- Unusual vaginal discharge, yellow/green in color, and odorous
- Pain when urinating
- High fever/chills
- Pain during sex
Risk Factors for Pelvic Inflammatory Disease
There are several things that can increase a woman’s chance of developing pelvic inflammatory disease, including the following:
- Women who have STDs, such as chlamydia or gonorrhea
- Women who have already had an episode of pelvic inflammatory disease
- Sexually active teens are much more likely to develop PID than older women
- Women who have multiple sexual partners
Some studies have suggested that douching can also contribute to pelvic inflammatory disease, because this can push some of the bacteria into the upper reproductive tract and could also cover up any discharge that could alert a woman to seek treatment.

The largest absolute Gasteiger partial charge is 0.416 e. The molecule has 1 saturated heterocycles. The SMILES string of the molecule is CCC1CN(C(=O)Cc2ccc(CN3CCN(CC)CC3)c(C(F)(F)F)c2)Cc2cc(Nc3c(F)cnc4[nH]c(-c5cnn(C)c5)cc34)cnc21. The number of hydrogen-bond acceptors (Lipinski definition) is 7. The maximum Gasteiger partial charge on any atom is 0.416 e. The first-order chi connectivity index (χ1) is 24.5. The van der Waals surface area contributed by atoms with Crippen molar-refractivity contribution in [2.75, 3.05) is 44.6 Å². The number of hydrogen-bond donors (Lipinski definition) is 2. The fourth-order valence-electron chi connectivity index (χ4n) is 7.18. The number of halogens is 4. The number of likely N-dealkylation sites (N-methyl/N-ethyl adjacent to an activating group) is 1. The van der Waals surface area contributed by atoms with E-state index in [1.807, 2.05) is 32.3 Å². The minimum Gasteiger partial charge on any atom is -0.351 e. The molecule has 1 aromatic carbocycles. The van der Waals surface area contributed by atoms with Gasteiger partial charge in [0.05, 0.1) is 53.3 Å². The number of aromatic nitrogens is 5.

Treatment Methods for Pelvic Inflammatory Disease
First of all, you should be aware that PID can be treated using several different antibiotics. Speak with your physician to find out which one is the best for you.
Know that treating your PID early can prevent severe damage to reproductive organs. The longer you delay seeking treatment, the more likely you are to become infertile or possibly cause an ectopic pregnancy in the future. However, you should also know that treatment will not reverse any damage that has already been done.
Understand that since PID is typically caused by more than one bacteria, your physician will most likely be treated with at least two antibiotics. These types of medications are quite effective around a wide variety of bacteria and contaminants and can be given by an injection or orally.